Thuật ngữ kinh tế trong Tiếng Anh (Terminologies in Business)

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Cut the/a deal: reach an agreement

  1. They cut the deal over lunch.
  2. We hope to cut a deal by Friday.

Water under the bridge: a part issue or problem that is no longer a concern

  1. Don’t worry about that mistake. It’s water under the bridge.
  2. Let’s not focus on an old disagreement. We need to move forward. Those problems are just water under the bridge.

A win-win situation: a situation where everyone involved benefits or wins

  1. The negotiations went well. We both got what we wanted most. It was a win-win situation.
  2. I enjoy working with her. We both contribute something useful. It’s a win-win situation.

Be burned out: to feel very tired and not want to continue an activity

  1. She was burned out. She had worked with children for many years and had lost her enthusiasm for the work.
  2. She decided to take a vacation because she was burned out from working seven days a week.

Be between a rock and a hard place: be a difficult position, unable to escape

  1. She’s caught between a rock and a hard place. She needs to invest in research and development to be competitive, but she has to spend all the money just to keep the company going.
  2. He’s between a rock and a hard place. If he does what his mother wants, his wife will be angry. If he does what his wife wants, his mother will be angry.

Put all one’s eggs in one basket: put all one’s money or energy in one place

  1. Don’t put all your eggs in one basket. It’s less risky to have more than one investment.
  2. She put all her eggs in one basket, so when the price of gold dropped, she lost everything.

The market goes south: the value goes down/declines

  1. We were doing well with our investments for retirement until the market went south. Now, we’re all worried.
  2. That country was exporting coffee for a good price, but then the market went south, and their economy is really hurting now.

Be up a creek (without a paddle): be in a difficult situation

  1. If the programmer leaves without giving us any notice, we’ll be up a creek without a paddle.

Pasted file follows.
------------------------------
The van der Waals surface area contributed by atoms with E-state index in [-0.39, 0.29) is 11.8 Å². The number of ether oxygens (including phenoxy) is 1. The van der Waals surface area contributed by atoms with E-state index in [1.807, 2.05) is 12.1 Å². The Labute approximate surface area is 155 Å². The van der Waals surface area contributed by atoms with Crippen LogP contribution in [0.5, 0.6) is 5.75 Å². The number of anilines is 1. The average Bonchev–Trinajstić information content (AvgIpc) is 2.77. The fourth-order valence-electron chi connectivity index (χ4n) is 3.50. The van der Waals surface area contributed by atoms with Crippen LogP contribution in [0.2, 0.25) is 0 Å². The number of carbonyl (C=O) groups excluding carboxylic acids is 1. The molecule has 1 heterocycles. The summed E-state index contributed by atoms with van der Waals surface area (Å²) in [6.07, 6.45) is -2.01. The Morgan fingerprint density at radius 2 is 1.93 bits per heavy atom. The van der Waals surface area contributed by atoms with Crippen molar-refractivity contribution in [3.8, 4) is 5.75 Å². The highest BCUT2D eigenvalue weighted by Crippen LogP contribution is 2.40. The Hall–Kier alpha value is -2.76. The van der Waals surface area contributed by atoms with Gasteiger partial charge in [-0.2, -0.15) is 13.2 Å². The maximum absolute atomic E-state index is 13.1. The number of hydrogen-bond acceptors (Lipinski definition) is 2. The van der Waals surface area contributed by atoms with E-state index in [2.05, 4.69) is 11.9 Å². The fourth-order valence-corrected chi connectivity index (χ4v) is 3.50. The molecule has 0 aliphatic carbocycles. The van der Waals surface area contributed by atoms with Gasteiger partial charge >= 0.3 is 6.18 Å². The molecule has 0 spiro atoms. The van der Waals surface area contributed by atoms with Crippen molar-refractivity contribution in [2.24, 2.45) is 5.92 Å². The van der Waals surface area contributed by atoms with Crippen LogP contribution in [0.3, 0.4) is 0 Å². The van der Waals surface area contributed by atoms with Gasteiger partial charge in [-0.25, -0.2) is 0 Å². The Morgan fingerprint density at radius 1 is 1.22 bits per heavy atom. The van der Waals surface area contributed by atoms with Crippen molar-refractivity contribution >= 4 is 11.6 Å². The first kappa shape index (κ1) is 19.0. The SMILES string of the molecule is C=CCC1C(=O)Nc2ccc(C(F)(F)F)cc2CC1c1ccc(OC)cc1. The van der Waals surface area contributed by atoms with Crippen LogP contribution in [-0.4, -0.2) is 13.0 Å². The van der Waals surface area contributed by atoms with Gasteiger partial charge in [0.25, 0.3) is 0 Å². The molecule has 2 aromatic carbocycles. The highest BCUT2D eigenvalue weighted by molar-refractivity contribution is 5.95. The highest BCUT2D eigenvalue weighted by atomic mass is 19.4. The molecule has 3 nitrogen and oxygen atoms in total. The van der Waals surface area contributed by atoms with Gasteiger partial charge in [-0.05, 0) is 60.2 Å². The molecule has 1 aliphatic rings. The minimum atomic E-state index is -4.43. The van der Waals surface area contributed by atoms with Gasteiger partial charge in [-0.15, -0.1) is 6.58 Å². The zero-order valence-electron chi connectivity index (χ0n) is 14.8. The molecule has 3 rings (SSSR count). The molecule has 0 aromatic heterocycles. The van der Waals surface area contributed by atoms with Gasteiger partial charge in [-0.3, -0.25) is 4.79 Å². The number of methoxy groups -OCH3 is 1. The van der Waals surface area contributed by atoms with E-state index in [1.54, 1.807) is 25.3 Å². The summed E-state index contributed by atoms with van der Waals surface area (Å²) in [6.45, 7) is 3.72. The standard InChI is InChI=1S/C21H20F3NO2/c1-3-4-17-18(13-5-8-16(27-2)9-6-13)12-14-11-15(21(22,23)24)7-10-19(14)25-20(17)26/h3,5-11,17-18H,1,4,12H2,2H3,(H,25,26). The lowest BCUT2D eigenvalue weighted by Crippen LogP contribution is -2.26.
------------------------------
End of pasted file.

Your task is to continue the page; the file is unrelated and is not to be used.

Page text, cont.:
2. Our child-care provider quit yesterday, and we are really up a creek trying to work with our new twins.

Go down swinging: keep trying until the end; never give it up

  1. He didn’t win the account, but he went down swinging. I like that guy.
  2. I’d rather go down swinging than not try at all.

Hit a home run: to be very successful

  1. That company really hit a home run with their new technology. Everyone is using it now.
  2. She has started three companies, and they’ve all been very successful. She always hits home run.

Ahead of the game: prepared for what’s coming; ahead of schedule

  1. Next month is the end of the quarter. I have to get my work finished early so I can get ahead of the game.
  2. Our new product should help our company get ahead of the game.

Add up: make sense; result in something

  1. It doesn’t add up. He’s losing money, but he’s still hiring new people.
  2. It all adds up to trouble. Changing the design and rushing the products to marketwill create more problems.

Knock it off: stop doing something

  1. He has an annoying habit of tapping his fingers on the table, so she asked him to knock it off.
  2. The children were running around in the library, so the librarian asked them to knock it off.

Take something off-line: talk about something privately/keep confidential

  1. Let’s take this discussion off-line to deal with the confidential items.
  2. We need to take this conversation off-line because it’s about the new technology for our company, and that isn’t public knowledge yet.

Walk the talk: do what you say you’re going to do

  1. If you want to be a good leader, you need to walk the talk so your employees will know you lead by example.
  2. She always speaks about the importance of listening, but she doesn’t walk the talk because she doesn’t listen very well.

Fall through: fail or not happen

  1. Our plans for the evening fell through, and we ended up staying home.
  2. I’m counting on getting that contract; I hope it doesn’t fall through.

Once in a blue moon: something that happens rarely or very infrequently

  1. We weren’t prepared for such a big snowstorm because it only happens once in a blue moon around here.
  2. He comes to visit once in a blue moon. I haven’t seen him for years.

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